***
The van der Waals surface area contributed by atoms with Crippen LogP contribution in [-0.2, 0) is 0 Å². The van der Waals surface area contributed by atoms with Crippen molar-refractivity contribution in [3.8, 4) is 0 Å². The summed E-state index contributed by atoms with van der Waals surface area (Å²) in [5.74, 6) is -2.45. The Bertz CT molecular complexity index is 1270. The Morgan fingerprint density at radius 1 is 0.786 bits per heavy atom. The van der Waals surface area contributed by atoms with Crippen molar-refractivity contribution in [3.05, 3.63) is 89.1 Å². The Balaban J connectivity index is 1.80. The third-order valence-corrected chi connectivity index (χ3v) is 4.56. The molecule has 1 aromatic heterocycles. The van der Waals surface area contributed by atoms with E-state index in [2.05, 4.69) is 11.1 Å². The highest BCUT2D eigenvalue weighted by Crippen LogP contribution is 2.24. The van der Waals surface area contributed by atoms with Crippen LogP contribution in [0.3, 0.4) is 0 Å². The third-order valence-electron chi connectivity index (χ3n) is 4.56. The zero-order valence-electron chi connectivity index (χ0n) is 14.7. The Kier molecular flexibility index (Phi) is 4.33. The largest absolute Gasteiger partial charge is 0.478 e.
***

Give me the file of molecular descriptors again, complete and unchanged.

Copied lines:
The van der Waals surface area contributed by atoms with Crippen LogP contribution in [-0.2, 0) is 0 Å². The van der Waals surface area contributed by atoms with Crippen molar-refractivity contribution in [3.8, 4) is 0 Å². The summed E-state index contributed by atoms with van der Waals surface area (Å²) in [5.74, 6) is -2.45. The Bertz CT molecular complexity index is 1270. The Morgan fingerprint density at radius 1 is 0.786 bits per heavy atom. The van der Waals surface area contributed by atoms with Crippen molar-refractivity contribution in [3.05, 3.63) is 89.1 Å². The Balaban J connectivity index is 1.80. The third-order valence-corrected chi connectivity index (χ3v) is 4.56. The molecule has 1 aromatic heterocycles. The van der Waals surface area contributed by atoms with E-state index in [2.05, 4.69) is 11.1 Å². The highest BCUT2D eigenvalue weighted by Crippen LogP contribution is 2.24. The van der Waals surface area contributed by atoms with Crippen LogP contribution in [0.3, 0.4) is 0 Å². The third-order valence-electron chi connectivity index (χ3n) is 4.56. The zero-order valence-electron chi connectivity index (χ0n) is 14.7. The Kier molecular flexibility index (Phi) is 4.33. The largest absolute Gasteiger partial charge is 0.478 e.